In Nigeria, violent events peaked in Kaduna state amidst ongoing insecurity in the northwest. An attack in Kaduna state by numerous militants at Polwire military base resulted in over a dozen fatalities, multiple injuries, and destruction of military equipment. Further violence against civilians by armed groups in Zamfara and Niger states resulted in many fleeing from the area. In Ekiti state, the upcoming governorship elections led to escalating tensions between and within political parties. In Efon Local Government Area (LGA), unidentified armed groups attacked the convoy of the gubernatorial candidate of the Social Democratic Party (SDP) during a rally. Other armed groups, some suspected Indigenous People of Biafra (IPOB), carried out violence across Anambra state in the southeast and contributed to the 100% increase in violence in Anambra last week relative to the past month flagged by ACLED’s Subnational Threat Tracker.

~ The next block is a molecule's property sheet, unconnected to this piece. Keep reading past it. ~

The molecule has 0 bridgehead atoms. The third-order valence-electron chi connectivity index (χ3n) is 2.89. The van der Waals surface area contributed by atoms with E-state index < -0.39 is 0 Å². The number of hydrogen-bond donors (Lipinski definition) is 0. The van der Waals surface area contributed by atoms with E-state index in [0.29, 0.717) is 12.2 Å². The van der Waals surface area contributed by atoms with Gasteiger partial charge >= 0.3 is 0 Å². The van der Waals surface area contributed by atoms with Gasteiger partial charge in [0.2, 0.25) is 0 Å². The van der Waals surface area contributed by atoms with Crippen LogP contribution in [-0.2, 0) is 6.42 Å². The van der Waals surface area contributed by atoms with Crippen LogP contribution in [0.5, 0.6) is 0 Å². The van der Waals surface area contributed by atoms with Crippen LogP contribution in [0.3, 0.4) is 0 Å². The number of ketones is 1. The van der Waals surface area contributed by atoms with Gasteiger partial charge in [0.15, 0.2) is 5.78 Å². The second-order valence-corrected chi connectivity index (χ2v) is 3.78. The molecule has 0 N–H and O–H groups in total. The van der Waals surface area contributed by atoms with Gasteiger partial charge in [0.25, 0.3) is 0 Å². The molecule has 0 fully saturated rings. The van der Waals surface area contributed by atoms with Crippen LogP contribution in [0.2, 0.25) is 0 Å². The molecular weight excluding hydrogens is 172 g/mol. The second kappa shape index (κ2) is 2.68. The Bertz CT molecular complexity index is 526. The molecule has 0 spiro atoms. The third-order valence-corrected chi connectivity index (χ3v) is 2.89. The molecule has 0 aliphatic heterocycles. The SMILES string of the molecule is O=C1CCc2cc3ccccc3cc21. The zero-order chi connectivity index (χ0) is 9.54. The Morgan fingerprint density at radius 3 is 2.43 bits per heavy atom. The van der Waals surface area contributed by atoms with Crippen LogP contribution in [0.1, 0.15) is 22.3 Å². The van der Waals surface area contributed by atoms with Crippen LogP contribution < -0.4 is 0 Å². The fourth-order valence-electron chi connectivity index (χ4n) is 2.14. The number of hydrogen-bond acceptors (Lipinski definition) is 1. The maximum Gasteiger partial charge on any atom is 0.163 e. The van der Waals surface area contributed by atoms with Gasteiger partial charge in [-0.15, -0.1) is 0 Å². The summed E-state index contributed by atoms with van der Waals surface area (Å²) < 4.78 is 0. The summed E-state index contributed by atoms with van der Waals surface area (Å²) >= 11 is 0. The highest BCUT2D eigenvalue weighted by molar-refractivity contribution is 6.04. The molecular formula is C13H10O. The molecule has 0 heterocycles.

In Egypt, violence remained concentrated in the North Sinai region. Both the Union of Sinai Mujahideen and Bir Al Abd Tribal Union have joined the Union of Sinai Tribes in conducting operations targeting the Islamic State backed by weapons and logistics support from Egyptian military forces.
In the Democratic Republic of Congo, military forces (FARDC) regained control of several localities in Bwisha commune from the March 23 Movement (M23) militants in North Kivu following an expansion of M23 operations in recent weeks. Also in North Kivu province, Allied Democratic Forces (ADF) clashed with FARDC in Masambo village, resulting in over a dozen fatalities, civilian abductions, and property stolen or destroyed. The ADF also carried out widespread violence against civilians in the Irumu territory of Ituri province. Nearby in Djugu territory, the Cooperative for Development of Congo (CODECO) clashed with a joint force of military and United Nations peacekeepers (MONUSCO).